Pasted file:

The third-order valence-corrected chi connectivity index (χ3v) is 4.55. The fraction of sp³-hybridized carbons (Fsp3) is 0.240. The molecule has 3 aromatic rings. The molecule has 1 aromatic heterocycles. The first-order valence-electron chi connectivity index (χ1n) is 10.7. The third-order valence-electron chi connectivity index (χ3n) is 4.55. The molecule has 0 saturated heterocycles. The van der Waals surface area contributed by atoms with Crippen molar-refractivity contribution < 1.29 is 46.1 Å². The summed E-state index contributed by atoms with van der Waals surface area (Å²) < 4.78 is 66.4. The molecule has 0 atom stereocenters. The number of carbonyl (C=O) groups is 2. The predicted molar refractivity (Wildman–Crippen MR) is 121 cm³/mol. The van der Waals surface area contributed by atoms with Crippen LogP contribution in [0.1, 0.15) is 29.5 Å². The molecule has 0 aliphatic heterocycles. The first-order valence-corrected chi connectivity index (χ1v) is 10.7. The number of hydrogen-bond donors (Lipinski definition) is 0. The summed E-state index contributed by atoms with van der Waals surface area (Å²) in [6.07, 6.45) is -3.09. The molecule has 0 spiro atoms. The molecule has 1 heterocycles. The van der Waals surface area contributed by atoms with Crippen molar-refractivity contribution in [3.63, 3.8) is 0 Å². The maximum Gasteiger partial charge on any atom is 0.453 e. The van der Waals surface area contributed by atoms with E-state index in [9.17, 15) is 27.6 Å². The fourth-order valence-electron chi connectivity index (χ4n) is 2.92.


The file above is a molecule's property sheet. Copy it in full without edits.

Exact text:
The third-order valence-corrected chi connectivity index (χ3v) is 4.55. The fraction of sp³-hybridized carbons (Fsp3) is 0.240. The molecule has 3 aromatic rings. The molecule has 1 aromatic heterocycles. The first-order valence-electron chi connectivity index (χ1n) is 10.7. The third-order valence-electron chi connectivity index (χ3n) is 4.55. The molecule has 0 saturated heterocycles. The van der Waals surface area contributed by atoms with Crippen molar-refractivity contribution < 1.29 is 46.1 Å². The summed E-state index contributed by atoms with van der Waals surface area (Å²) < 4.78 is 66.4. The molecule has 0 atom stereocenters. The number of carbonyl (C=O) groups is 2. The predicted molar refractivity (Wildman–Crippen MR) is 121 cm³/mol. The van der Waals surface area contributed by atoms with Crippen LogP contribution in [0.1, 0.15) is 29.5 Å². The molecule has 0 aliphatic heterocycles. The first-order valence-corrected chi connectivity index (χ1v) is 10.7. The number of hydrogen-bond donors (Lipinski definition) is 0. The summed E-state index contributed by atoms with van der Waals surface area (Å²) in [6.07, 6.45) is -3.09. The molecule has 0 spiro atoms. The molecule has 1 heterocycles. The van der Waals surface area contributed by atoms with Crippen molar-refractivity contribution in [3.63, 3.8) is 0 Å². The maximum Gasteiger partial charge on any atom is 0.453 e. The van der Waals surface area contributed by atoms with E-state index in [9.17, 15) is 27.6 Å². The fourth-order valence-electron chi connectivity index (χ4n) is 2.92.